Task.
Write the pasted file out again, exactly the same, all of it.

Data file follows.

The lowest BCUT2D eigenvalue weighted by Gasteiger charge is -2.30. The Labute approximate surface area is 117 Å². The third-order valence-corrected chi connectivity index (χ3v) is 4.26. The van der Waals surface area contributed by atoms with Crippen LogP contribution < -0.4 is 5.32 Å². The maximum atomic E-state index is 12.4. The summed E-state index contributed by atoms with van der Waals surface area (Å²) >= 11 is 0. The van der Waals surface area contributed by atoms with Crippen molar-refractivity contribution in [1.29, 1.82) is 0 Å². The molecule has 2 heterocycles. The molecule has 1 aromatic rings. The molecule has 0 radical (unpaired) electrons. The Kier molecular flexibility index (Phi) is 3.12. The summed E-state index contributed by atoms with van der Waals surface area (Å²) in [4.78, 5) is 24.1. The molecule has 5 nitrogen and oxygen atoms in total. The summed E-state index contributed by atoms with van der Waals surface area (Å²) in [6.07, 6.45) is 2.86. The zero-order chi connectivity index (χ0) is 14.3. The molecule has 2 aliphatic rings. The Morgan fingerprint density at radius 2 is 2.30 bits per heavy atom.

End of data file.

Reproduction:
The lowest BCUT2D eigenvalue weighted by Gasteiger charge is -2.30. The Labute approximate surface area is 117 Å². The third-order valence-corrected chi connectivity index (χ3v) is 4.26. The van der Waals surface area contributed by atoms with Crippen LogP contribution < -0.4 is 5.32 Å². The maximum atomic E-state index is 12.4. The summed E-state index contributed by atoms with van der Waals surface area (Å²) >= 11 is 0. The van der Waals surface area contributed by atoms with Crippen molar-refractivity contribution in [1.29, 1.82) is 0 Å². The molecule has 2 heterocycles. The molecule has 1 aromatic rings. The molecule has 0 radical (unpaired) electrons. The Kier molecular flexibility index (Phi) is 3.12. The summed E-state index contributed by atoms with van der Waals surface area (Å²) in [4.78, 5) is 24.1. The molecule has 5 nitrogen and oxygen atoms in total. The summed E-state index contributed by atoms with van der Waals surface area (Å²) in [6.07, 6.45) is 2.86. The zero-order chi connectivity index (χ0) is 14.3. The molecule has 2 aliphatic rings. The Morgan fingerprint density at radius 2 is 2.30 bits per heavy atom.